Bush is a southerner, with a drawl but not one who is either liberal or Democratic. We forget just how rare that is.
In fact, we have not seen a twanged president or vice president who was conservative in over a half-century. The previous rule? A Lyndon Johnson, Jimmy Carter, Lloyd Bentsen, Bill Clinton, Al Gore, or John Edwards could serve or run for executive national office only on a simple triangulating premise they offered moderate and regional balance to Yankee liberalism and yet did not in the slightest scare the rest of the country with images of a redneck South.
Any unrepentant conservatives from the south former Democrats like a John Connolly or a Phil Graham who sought the presidency quickly faded. Mr. Bush is unusual an adopted Texan who reflects the attitudes and beliefs of most Southerners, and who counts on real political affinity rather than mere regional loyalty for support south of the Mason-Dixon Line. Nixon-Lodge, Goldwater-Miller, Nixon-Agnew, Ford-Dole, Reagan-Bush, Bush-Quayle, Dole-Kemp, Bush-Cheney not a Southern conservative Republican to be found on any ticket, a trend that surely keeps Karl Rove's wheels spinning each night.
For the Left, Mr. Bush is automatically under a cloud of suspicion; he is an unapologetic twanger who likes guns, barbeques, NASCAR, "the ranch," and pick-up trucks. It matters little that George Bush's record on classical civil-rights issues is impeccable, without a hint of the deplorable racism of a younger Senator Byrd, a Lyndon Johnson, or an Al Gore Sr. Every statement Bush drawls out about religion, affirmative action, or abortion is forever suspect sort of what would happen should a Germanic-sounding Arnold Schwarzenegger quite rightly lecture Californians about the need for greater order, efficiency, cohesiveness, and the willpower to regain pride and purpose. Necessary, yes but for some, given his accent, Wagnerian and spooky all the same.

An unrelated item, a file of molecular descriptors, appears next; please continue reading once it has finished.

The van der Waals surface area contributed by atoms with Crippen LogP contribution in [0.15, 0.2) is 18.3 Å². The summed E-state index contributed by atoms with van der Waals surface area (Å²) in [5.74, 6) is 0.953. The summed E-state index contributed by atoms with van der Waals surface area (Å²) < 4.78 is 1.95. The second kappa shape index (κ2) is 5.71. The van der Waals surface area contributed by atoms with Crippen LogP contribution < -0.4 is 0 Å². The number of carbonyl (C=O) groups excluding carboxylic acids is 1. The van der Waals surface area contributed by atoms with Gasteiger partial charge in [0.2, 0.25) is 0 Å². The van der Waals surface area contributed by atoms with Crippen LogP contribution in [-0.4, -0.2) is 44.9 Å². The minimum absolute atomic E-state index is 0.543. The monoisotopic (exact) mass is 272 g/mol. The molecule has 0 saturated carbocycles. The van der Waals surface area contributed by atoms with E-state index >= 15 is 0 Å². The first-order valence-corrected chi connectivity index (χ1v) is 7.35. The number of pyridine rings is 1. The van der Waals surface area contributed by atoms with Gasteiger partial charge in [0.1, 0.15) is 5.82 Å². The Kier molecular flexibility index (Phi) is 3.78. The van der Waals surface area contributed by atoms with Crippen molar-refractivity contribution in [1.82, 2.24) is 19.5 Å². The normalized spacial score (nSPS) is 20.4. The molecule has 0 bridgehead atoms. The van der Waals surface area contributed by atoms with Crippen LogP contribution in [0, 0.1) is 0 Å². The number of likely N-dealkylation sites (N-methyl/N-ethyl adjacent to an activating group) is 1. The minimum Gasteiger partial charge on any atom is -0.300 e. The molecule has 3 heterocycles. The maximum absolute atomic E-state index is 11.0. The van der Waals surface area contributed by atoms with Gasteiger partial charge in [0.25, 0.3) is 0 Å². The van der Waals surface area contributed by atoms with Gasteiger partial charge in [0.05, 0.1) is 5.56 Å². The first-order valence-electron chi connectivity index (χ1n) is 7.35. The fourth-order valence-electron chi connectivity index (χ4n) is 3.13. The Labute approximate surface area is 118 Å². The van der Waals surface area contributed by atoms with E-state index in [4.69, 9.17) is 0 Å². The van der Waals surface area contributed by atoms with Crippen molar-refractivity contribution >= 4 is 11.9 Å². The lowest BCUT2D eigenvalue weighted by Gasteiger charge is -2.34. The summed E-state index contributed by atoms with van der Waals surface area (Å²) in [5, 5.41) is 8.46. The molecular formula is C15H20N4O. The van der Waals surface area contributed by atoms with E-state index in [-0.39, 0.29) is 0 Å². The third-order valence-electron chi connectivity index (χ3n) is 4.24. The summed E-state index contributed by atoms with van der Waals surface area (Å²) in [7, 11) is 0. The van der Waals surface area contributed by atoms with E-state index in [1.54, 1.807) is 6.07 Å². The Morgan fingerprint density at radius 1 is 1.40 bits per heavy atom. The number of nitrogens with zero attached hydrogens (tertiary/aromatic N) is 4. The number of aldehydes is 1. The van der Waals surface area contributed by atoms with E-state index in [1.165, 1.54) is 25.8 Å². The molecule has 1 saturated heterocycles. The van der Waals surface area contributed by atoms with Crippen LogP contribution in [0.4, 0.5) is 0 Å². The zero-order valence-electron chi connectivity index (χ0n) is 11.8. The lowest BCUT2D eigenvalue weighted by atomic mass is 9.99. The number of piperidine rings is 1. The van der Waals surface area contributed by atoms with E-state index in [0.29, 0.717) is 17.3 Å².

Similarly, Bush's Christianity seems evangelical and literal. It comes across as disturbing to liberals of the country who see religion as a mere social formality at best, useful for weddings and funerals, perhaps comforting at Christmas and Easter of course, but otherwise a potential threat to the full expression of lifestyle "choices."
American politicos like their candidates to be Episcopalian, Unitarian, or Congregationalist, perhaps even mainstream but quiet Methodists or Presbyterians. Baptists of the southern flavor, or anything not found in a New England township, reflect a real belief in the literalness of the Bible primordial ideas that religion is not a social necessity but a fire-and-brimstone path to eternal salvation.
Jimmy Carter came closest to the edge with his talk of being born again. Yet his liberalism, his close friendship with Walter Mondale, and his talk of American pathology convinced the Left that he was just a southern version of a Daniel Berrigan or William Sloan Coffin a little weird, perhaps, but useful all the same in drawing the powers of Christianity into the liberal crusade. In contrast, if Bush evokes the name of God one one-thousandth as often as did Abraham Lincoln or Reverend Jackson, he is dismissed as an unhinged zealot eager to incite a Hundred Years' War with the Muslims.
Critics accuse Mr. Bush of Manichaeism of tough, black-and-white talk about good and evil. They are right. He certainly sounds different from the usual suburban moralist, especially in an age of irony, skepticism, and cynicism. Our era is dominated by pundits, professors, and journalists to whom hip nuance is everything. The Time magazine style of reporting starts off with Theme A, then reverses course half-way through with counterargument B, only to conclude with Theme A lite.